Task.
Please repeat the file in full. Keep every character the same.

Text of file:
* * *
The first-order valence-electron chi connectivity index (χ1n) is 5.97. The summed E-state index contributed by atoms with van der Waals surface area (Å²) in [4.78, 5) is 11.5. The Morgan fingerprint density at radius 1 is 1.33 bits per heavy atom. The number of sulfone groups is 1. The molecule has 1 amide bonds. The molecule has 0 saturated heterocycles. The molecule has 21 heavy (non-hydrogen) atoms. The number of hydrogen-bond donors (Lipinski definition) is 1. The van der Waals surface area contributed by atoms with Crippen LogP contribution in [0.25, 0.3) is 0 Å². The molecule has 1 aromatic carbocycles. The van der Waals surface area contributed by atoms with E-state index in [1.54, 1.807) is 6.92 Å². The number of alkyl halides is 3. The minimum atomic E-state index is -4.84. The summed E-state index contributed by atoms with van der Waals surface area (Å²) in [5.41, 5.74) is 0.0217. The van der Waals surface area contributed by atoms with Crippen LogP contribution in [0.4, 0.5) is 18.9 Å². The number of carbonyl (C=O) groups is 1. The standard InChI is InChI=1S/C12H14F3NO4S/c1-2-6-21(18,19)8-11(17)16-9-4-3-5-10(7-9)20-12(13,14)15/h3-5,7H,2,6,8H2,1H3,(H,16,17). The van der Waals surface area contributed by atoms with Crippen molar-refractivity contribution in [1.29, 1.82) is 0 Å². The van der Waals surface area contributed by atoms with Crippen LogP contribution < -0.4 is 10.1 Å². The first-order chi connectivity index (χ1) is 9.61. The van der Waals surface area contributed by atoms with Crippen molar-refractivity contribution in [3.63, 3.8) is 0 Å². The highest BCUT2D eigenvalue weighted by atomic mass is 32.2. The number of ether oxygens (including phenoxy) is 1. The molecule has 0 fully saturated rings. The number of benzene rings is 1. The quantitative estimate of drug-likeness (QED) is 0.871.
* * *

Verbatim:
The first-order valence-electron chi connectivity index (χ1n) is 5.97. The summed E-state index contributed by atoms with van der Waals surface area (Å²) in [4.78, 5) is 11.5. The Morgan fingerprint density at radius 1 is 1.33 bits per heavy atom. The number of sulfone groups is 1. The molecule has 1 amide bonds. The molecule has 0 saturated heterocycles. The molecule has 21 heavy (non-hydrogen) atoms. The number of hydrogen-bond donors (Lipinski definition) is 1. The van der Waals surface area contributed by atoms with Crippen LogP contribution in [0.25, 0.3) is 0 Å². The molecule has 1 aromatic carbocycles. The van der Waals surface area contributed by atoms with E-state index in [1.54, 1.807) is 6.92 Å². The number of alkyl halides is 3. The minimum atomic E-state index is -4.84. The summed E-state index contributed by atoms with van der Waals surface area (Å²) in [5.41, 5.74) is 0.0217. The van der Waals surface area contributed by atoms with Crippen LogP contribution in [0.4, 0.5) is 18.9 Å². The number of carbonyl (C=O) groups is 1. The standard InChI is InChI=1S/C12H14F3NO4S/c1-2-6-21(18,19)8-11(17)16-9-4-3-5-10(7-9)20-12(13,14)15/h3-5,7H,2,6,8H2,1H3,(H,16,17). The van der Waals surface area contributed by atoms with Crippen molar-refractivity contribution in [1.29, 1.82) is 0 Å². The van der Waals surface area contributed by atoms with Crippen LogP contribution < -0.4 is 10.1 Å². The first-order chi connectivity index (χ1) is 9.61. The van der Waals surface area contributed by atoms with Crippen molar-refractivity contribution in [3.63, 3.8) is 0 Å². The highest BCUT2D eigenvalue weighted by atomic mass is 32.2. The number of ether oxygens (including phenoxy) is 1. The molecule has 0 fully saturated rings. The number of benzene rings is 1. The quantitative estimate of drug-likeness (QED) is 0.871.